Mr. Speaker, I, too, want to extend my congratulations to you on your new position. I have always had an incredible amount of respect for you, ever since the first time I entered the House in 2015. You, being the dean of the House, resided over, and have since resided over, all elections of the Speaker. It is nice to see you filling this role. We greatly appreciate you doing that during the time of need of the House.
I will pick up where I left off in my speech prior to question period. I was pointing out what I saw as the rich hypocrisy that tended to come from the other side of the House when it came to pricing pollution. As I indicated during my speech, all members of the Conservative caucus, who sit here today, and many of those from before them, ran on pricing pollution, some dating back to Stephen Harper's time.
What I find to be even richer than that is the fact that some members of the House, in particular the member for Pitt Meadows—Maple Ridge, were part of a government that supported pricing pollution and introduced pricing pollution. That member went on to give a long speech in the British Columbia legislature about how effective pricing pollution was and how well it was working in British Columbia.
I am sure the member felt quite confident when he ran in the 2021 election on the plan that Erin O'Toole had put forward at the time. I am sure he thought it was the right plan, because he had seen this successfully work in British Columbia. Now he is with a new Leader of the Opposition who does not feel the same way, and he has suddenly changed his tune. Indeed, he rose in the House earlier today and asked a question specifically on this topic, as though he never made those comments or took those positions in the past.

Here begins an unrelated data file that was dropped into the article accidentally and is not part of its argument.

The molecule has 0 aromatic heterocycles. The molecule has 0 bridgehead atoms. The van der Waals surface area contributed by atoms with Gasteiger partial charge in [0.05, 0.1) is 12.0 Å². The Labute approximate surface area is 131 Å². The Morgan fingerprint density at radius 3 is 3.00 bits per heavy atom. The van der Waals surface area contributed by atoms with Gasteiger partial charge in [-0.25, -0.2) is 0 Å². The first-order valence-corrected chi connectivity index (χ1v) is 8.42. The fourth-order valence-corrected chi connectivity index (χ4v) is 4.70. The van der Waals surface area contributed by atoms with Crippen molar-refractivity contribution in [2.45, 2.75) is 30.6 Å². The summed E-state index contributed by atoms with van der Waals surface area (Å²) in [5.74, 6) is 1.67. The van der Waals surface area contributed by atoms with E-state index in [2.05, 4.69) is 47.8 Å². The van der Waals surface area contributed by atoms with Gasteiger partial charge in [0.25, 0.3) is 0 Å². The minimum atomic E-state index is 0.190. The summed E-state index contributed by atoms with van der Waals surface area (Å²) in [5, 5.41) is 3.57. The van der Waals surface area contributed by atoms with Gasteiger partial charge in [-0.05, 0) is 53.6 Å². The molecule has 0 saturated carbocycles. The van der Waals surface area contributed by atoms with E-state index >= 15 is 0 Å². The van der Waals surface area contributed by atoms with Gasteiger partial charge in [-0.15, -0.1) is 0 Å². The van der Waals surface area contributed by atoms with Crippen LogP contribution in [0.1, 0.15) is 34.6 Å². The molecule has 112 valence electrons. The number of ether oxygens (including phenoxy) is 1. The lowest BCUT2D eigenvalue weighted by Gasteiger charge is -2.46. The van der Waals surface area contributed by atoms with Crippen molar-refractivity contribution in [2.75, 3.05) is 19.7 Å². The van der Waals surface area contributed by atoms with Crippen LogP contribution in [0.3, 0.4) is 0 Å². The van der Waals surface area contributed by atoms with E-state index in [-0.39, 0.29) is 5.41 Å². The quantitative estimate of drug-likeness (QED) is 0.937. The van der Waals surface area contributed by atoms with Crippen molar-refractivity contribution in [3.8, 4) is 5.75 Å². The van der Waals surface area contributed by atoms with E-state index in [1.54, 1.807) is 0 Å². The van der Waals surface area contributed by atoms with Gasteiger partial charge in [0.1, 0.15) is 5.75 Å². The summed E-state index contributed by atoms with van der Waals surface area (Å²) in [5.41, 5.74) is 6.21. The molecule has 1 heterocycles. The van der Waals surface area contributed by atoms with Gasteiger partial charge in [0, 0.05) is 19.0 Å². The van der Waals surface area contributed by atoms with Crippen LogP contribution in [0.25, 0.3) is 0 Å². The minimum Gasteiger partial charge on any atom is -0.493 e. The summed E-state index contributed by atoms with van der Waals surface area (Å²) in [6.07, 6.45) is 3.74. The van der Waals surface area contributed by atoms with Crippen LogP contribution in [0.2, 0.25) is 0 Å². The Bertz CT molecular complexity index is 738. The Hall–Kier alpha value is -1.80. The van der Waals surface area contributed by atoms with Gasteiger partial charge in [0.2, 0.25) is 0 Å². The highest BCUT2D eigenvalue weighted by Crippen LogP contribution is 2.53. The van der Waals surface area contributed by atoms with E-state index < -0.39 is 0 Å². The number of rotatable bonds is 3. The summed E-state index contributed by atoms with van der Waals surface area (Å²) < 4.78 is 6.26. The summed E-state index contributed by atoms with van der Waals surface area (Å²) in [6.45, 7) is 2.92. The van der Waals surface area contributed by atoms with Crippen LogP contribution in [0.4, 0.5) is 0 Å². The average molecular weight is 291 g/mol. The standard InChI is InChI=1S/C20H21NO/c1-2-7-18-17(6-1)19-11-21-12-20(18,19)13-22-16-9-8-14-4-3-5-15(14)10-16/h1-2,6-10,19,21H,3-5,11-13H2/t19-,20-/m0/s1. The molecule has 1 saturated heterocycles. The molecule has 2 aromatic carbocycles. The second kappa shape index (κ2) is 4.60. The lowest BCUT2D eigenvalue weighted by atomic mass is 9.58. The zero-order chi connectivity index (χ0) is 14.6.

I find it extremely difficult to give any credibility on this issue to the Conservatives. They tend to do exactly what the member for Timmins—James Bay was saying earlier, which is to look for any opportunity to exploit individuals, in particular individual hardships, in order to utilize that for some kind of political gain. We continually see that.
I would like to touch on my comments with regard to the Atlantic accord. What we do know is that both in Nova Scotia and in Newfoundland, the premiers have been calling on the government to install legislation, to give the opportunity for Atlantic Canada to benefit tremendously, economically and environmentally, but in particular economically, on a new opportunity to produce wind energy in Atlantic Canada, offshore. This is where the future is going.
People can put their head in the sand and pretend that the future still remains in oil and gas. They can die by that sword by insisting that it is the only option and the only form of energy that will ever be required, or they can get with the times, open their eyes and see what is going on throughout the world, see what is going on just in our country alone with respect to that transition.
Even if, as Conservatives have said many times in the past, they are not in favour of that Atlantic accord, even if they still believe that oil and gas is the only way to go, why would they not be in favour of unlocking the opportunities of Atlantic Canada to potentially prosper off a new form of energy? We would think that Conservatives would at least say they do not believe it will ever happen but we should go ahead and try. They will not even do that.
That is how beholden they are to oil and gas, generally speaking, and to the industries that are profiting billions of dollars every year. For some reason, the Conservatives are absolutely relentless in their quest to shutter any opportunity of any kind of new technology that does not involve the extraction of fossil fuels from the ground. I find that extremely troubling.
I always thought that eventually the Conservatives would come around, that eventually they would say that since 10 out of every 100 cars in Canada being sold are electric cars now, it is probably going in that direction. However, it seems as though the Conservatives, at every possible opportunity, absolutely claw onto and grasp at every last little straw in an attempt to hold onto the fossil fuel industry, as though it is the only thing here for their survival.